Restaurateur Sam Spain and chef Tony O’Neill’s joint ability to sprinkle magic over restaurants like Il Pirata, Barking Dog and Coppi is a reminder of how important branding is to the sector.
Spain and O’Neill have the Midas touch when it comes to positioning mid-range restaurants offering value for money, trend-setting environment and good service.
But oddly, their Strandtown operation, first created in east Belfast by Spain nine years ago, the former and much-missed Gourmet Burger Bank (GBB), lost its way in recent years.
GBB was a great invention, offering just what it says on the tin. There were burgers made of beef, pork, venison, lamb, duck and chicken. There were even burgers made of vegetables and pulses. Excellent chunky chips and French fries, ice-cold beers and entertaining pop art on the walls completed the cheeriness. It was a strong brand constructed from Spain’s magpie collection of trends he picked up in New York and London and then recreated in Belfast. Everyone loved it.
But after a while he started feeling guilty about the place. He said that GBB had given him the financial foundation on which Il Pirata and Barking Dog were built but that really, after all these years of flipping patties, he ought to “do something with the place, put something back into it”.
His reason for this was, well, you’re better changing a success story before it’s forced to change. I sort of understood, but what then followed was a degree of uncertainty, a loss in confidence and a confused identity. The brand values of GBB slipped from their hands like a freshly-caught eel.
GBB was rebranded into ACE. But the food was like Il Pirata’s. In fact it was very like it. In addition to the Italianate flavours, there was the inclusion of the American food fad for quinoa salads. There were also hot dogs, made disappointingly with healthy organic sausages rather than lush but heart-stoppingly microprocessed Frankfurters.
Feedback about how much better it was when there were burgers was taken on board and burgers were back on the menu. Despite the loss of direction, ACE was busy and successful, yet Spain and O’Neill still weren’t happy with it. This crisis of confidence may be down to their obsession with branding. After all, Coppi and Il Pirata are distinct, branding successes and Barking Dog has a strong identity too. So now the ACE name has been ditched for something else — Happy Angel.
Happy Angel looks very like ACE. Apart from the new name and a large sheet of graffiti-covered corrugated iron behind the bar, which I don’t remember seeing in there last month, it’s the same restaurant.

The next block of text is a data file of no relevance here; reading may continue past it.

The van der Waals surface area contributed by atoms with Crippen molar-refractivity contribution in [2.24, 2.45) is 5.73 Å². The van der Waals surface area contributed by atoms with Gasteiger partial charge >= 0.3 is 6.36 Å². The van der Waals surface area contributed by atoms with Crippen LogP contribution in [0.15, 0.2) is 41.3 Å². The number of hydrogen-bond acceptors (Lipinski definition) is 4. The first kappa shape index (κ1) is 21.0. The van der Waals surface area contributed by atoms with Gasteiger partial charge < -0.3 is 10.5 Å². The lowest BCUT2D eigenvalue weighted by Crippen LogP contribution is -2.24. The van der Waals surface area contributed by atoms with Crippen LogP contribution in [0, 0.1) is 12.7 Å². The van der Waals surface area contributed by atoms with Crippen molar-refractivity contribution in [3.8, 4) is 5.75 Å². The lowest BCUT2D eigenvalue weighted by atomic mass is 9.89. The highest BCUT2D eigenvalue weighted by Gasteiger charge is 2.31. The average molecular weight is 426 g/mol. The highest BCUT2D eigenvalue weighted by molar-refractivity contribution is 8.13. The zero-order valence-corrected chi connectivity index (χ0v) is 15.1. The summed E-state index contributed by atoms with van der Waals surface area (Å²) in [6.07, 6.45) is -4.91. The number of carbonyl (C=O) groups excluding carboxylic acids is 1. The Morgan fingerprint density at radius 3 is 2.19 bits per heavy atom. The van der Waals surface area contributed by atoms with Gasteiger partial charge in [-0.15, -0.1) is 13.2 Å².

The nailed-together doors and panels to create walls and breaks are still there (and very effective at keeping out the drafts) as is the crappy schoolhouse furniture. The combined look is clean shanty-town.
The menu is, however, sourced 8,000 miles east and provides the heart of the difference. It’s Asian and brief, it’s accessible and close enough to the conventional comforts of Chinese and Thai. But it shows a good dollop of trend-compliance offering up Tom Yum hot and sour prawn broth, Pad Thai stir-fried noodles with tamarind and peanuts and red curry of ground pork all for only a fiver each at lunchtime.
Spain and O’Neill could stand accused of taking an easy option here — stir fries, Thai curries, laksa noodle soups and so on are easy to do well — but the fact is that some of Happy Angel’s dishes are memorable. The crispy beef shortrib with sesame oil and sweet chilli glaze is so different to anything else on offer in town, it’s worth the visit alone. O’Neill explains how he achieves the super-tenderness and crispy exterior through braising the rib meat then dipping in a little flour and chilli and briefly roasting. Accompanied by the spiced noodles and some wok-fried greens, it would be hard to match this anywhere. Pork belly cubes in Vietnamese chilli caramel sauce was easily worth the £8.50, packed as it was with the right strengths of sweet, sour, savoury and salty flavours.
But the massaman curry disappointed. Its sourness was overwhelming, the bitter tamarind locked in mortal combat with sweet pineapple.
The service is up to the usual high Spain/O’Neill standards and it’s a pleasure to go into this place as it is any of the other three. I hope Happy Angel settles into the kind of brand they want or have in mind because this neighbourhood restaurant will draw them in from much further afield than Strandtown.
Chilli beef £8.50
Caramel pork £8.50
Chicken cashew £7.50
Massaman curry £9.50
Sweet & sour chicken £12.50
Choc chilli cake £5
Cocktails x 2 £12
Diet Coke £1.75
Bottle Tsintao x 3 £10.50
Glass Sauvignon blanc £4
20 Belmont Road, Belfast BT4 2AN
Tel: 028 9047 3333